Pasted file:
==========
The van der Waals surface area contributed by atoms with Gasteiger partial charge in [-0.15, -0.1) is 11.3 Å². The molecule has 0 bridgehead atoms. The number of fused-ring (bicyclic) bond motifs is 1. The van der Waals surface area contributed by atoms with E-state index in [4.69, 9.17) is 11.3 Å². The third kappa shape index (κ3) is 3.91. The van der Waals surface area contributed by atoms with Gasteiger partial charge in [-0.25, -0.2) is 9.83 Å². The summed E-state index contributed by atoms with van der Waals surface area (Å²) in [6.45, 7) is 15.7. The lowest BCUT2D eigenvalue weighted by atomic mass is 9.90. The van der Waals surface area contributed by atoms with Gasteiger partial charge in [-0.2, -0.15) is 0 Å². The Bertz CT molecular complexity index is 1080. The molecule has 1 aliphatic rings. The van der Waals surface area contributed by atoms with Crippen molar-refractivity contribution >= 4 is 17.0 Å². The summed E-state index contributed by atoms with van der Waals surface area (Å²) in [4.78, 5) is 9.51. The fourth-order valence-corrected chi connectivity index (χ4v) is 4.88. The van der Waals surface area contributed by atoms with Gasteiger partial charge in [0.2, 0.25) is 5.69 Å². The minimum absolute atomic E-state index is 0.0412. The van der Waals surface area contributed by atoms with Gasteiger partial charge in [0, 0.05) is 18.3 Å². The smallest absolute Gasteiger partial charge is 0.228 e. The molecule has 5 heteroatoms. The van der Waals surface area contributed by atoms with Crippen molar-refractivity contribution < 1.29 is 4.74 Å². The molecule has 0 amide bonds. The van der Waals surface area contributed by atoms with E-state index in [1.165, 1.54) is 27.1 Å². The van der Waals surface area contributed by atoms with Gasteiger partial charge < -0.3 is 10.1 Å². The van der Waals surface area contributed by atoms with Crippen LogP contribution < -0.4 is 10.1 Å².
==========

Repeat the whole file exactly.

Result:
The van der Waals surface area contributed by atoms with Gasteiger partial charge in [-0.15, -0.1) is 11.3 Å². The molecule has 0 bridgehead atoms. The number of fused-ring (bicyclic) bond motifs is 1. The van der Waals surface area contributed by atoms with E-state index in [4.69, 9.17) is 11.3 Å². The third kappa shape index (κ3) is 3.91. The van der Waals surface area contributed by atoms with Gasteiger partial charge in [-0.25, -0.2) is 9.83 Å². The summed E-state index contributed by atoms with van der Waals surface area (Å²) in [6.45, 7) is 15.7. The lowest BCUT2D eigenvalue weighted by atomic mass is 9.90. The van der Waals surface area contributed by atoms with Gasteiger partial charge in [-0.2, -0.15) is 0 Å². The Bertz CT molecular complexity index is 1080. The molecule has 1 aliphatic rings. The van der Waals surface area contributed by atoms with Crippen molar-refractivity contribution >= 4 is 17.0 Å². The summed E-state index contributed by atoms with van der Waals surface area (Å²) in [4.78, 5) is 9.51. The fourth-order valence-corrected chi connectivity index (χ4v) is 4.88. The van der Waals surface area contributed by atoms with Gasteiger partial charge in [0.2, 0.25) is 5.69 Å². The minimum absolute atomic E-state index is 0.0412. The van der Waals surface area contributed by atoms with Gasteiger partial charge in [0, 0.05) is 18.3 Å². The smallest absolute Gasteiger partial charge is 0.228 e. The molecule has 5 heteroatoms. The van der Waals surface area contributed by atoms with Crippen molar-refractivity contribution < 1.29 is 4.74 Å². The molecule has 0 amide bonds. The van der Waals surface area contributed by atoms with E-state index in [1.165, 1.54) is 27.1 Å². The van der Waals surface area contributed by atoms with Gasteiger partial charge < -0.3 is 10.1 Å². The van der Waals surface area contributed by atoms with Crippen LogP contribution < -0.4 is 10.1 Å².